FULL-TIME KINDERGARTEN -
What the research says

1. Full-Day Kindergarten Boosts Student Achievement
Longitudinal data demonstrates that children in full-day classes show greater reading and mathematics achievement gains than those in half-day classes.

Walston, Jill and West, Jerry. Full-Day and Half-Day Kindergarten in the United States: Findings from the Early Childhood Longitudinal Study, Kindergarten Class of 1998-99. U.S. Department of Education, National Center for Education Statistics, 2004.

Ackerman, Debora J., Barnett, W. Steven, and Robin, Kenneth B. Making the Most of Kindergarten: Present Trends and Future Issues in the Provision of Full-day Programs. National Institute for Early Education Research, March, 2005- http://nieer.org/docs/?DocID=118.

Full-day kindergarten can produce long-term educational gains, especially for low-income and minority students.

Plucker, Jonathan A, Eaton, Jessica J,, Rapp, Kelly E., et. al. Floe Effects of Full Day Versus Half Day Kindergarten: Review and Analysis of National and Indiana Data. Center for Evaluation and Education Policy, January 2004. www.doe.state.in.us/primetime/pdf/fulldaykreport.pdf.

Cryan, John R., Sheehan, Robert, Wiechel, Jane, and Bandy-Hedden, Irene G. "Success outcomes of full-day kindergarten: More positive behavior and increased achievement in the years after." Early Childhood Research Quarterly, 1992, v. 7, no. 2, 187-203.

Education Commission of the States. Full-Day Kindergarten Programs Improve Chances of Academic Success. The Progress of Education Reform 2004, ECS, v. 5, no. 4, September 2004.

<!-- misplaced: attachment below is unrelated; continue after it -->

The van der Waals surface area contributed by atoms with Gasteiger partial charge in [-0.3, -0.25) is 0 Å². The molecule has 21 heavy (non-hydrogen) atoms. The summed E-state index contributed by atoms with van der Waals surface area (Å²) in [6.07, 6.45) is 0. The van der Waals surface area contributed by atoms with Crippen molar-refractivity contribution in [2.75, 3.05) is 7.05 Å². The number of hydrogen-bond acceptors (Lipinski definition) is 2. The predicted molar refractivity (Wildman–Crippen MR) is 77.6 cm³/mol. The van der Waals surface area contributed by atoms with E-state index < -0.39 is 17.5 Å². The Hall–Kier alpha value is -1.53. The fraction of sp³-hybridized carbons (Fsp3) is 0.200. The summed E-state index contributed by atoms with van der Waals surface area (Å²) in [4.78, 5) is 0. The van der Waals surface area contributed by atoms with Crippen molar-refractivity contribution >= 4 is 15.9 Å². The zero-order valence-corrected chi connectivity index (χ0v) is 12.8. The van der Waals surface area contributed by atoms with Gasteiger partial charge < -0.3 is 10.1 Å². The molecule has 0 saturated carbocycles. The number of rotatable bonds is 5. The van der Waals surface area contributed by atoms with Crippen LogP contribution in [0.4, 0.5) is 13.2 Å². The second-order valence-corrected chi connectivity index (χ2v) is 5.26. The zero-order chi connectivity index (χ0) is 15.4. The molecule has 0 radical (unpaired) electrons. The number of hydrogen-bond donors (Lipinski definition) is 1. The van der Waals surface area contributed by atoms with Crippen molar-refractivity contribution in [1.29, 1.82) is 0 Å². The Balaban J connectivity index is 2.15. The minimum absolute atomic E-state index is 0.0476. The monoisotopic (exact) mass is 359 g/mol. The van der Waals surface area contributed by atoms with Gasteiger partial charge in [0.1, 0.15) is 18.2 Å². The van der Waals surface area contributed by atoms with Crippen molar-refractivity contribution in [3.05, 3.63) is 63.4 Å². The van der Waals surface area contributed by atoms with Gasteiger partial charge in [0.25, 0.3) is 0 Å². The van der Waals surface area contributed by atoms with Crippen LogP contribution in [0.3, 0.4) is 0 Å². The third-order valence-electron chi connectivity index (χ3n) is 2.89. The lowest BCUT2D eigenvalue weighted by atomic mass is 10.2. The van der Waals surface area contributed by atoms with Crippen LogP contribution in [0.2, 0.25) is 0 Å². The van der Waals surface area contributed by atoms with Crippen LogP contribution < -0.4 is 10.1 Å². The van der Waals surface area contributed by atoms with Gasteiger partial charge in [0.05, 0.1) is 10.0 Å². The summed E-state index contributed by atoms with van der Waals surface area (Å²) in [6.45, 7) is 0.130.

Montgomery County Public Schools. Early Success: Closing the Opportunity Gap for Our Youngest Learners. Montgomery County (Maryland) Public Schools, July 2004, www.mcps.k12.md.us/departments/superintendent/docs/early_success.pdf

Viadero, Debra. "Study: Full Day Kindergarten Boosts Academic Performance." Education Week, April 17, 2002, v. 21, no. 31, p. 14.


2. Full-Day Kindergarten Improves Students' Social and Emotional Skills

A full day of learning offers social, emotional and intellectual benefits to kindergartners. They have more time to focus on activities, to reflect on activities and to transition between activities.

Ackerman, Debora J., Barnett, W. Steven, and Robin, Kenneth B. Making the Most of Kindergarten: Present Trends and Future Issues in the Provision of Full-day Programs. National Institute for Early Education Research, March, 2005. http://nieer.org/docs/?DocID=118.

Cryan, John R., Sheehan, Robert, Wiechel, Jane, and Bandy-Hedden, Irene G. "Success outcomes of full-day kindergarten: More positive behavior and increased achievement in the years after." Early Childhood Research Quarterly, 1992, v. 7, no. 2, 187-203

3. Full-Day Kindergarten Is a Sound Educational Investment

Recent research has demonstrated that funds invested in quality early education programs produce powerful returns on investment.

Heckman, James J. and Masrerov, Dimitriy V. The Productivity Argument for Investing in Young Children. Working Paper 5, Invest in Kids Working Group, Committee for Economic Development, October 2004. http://jenni.uchicago.edu/Invest/.

Lynch, Robert. Exceptional Returns: Economic, Fiscal and Social Benefits of Investment in Early Childhood Education. Economic Policy Institute, 2005- www.epinet.org/content.cfm/books_exceptional_returns.

Full-day kindergarten provides a bridge between prekindergarten programs and the early elementary years.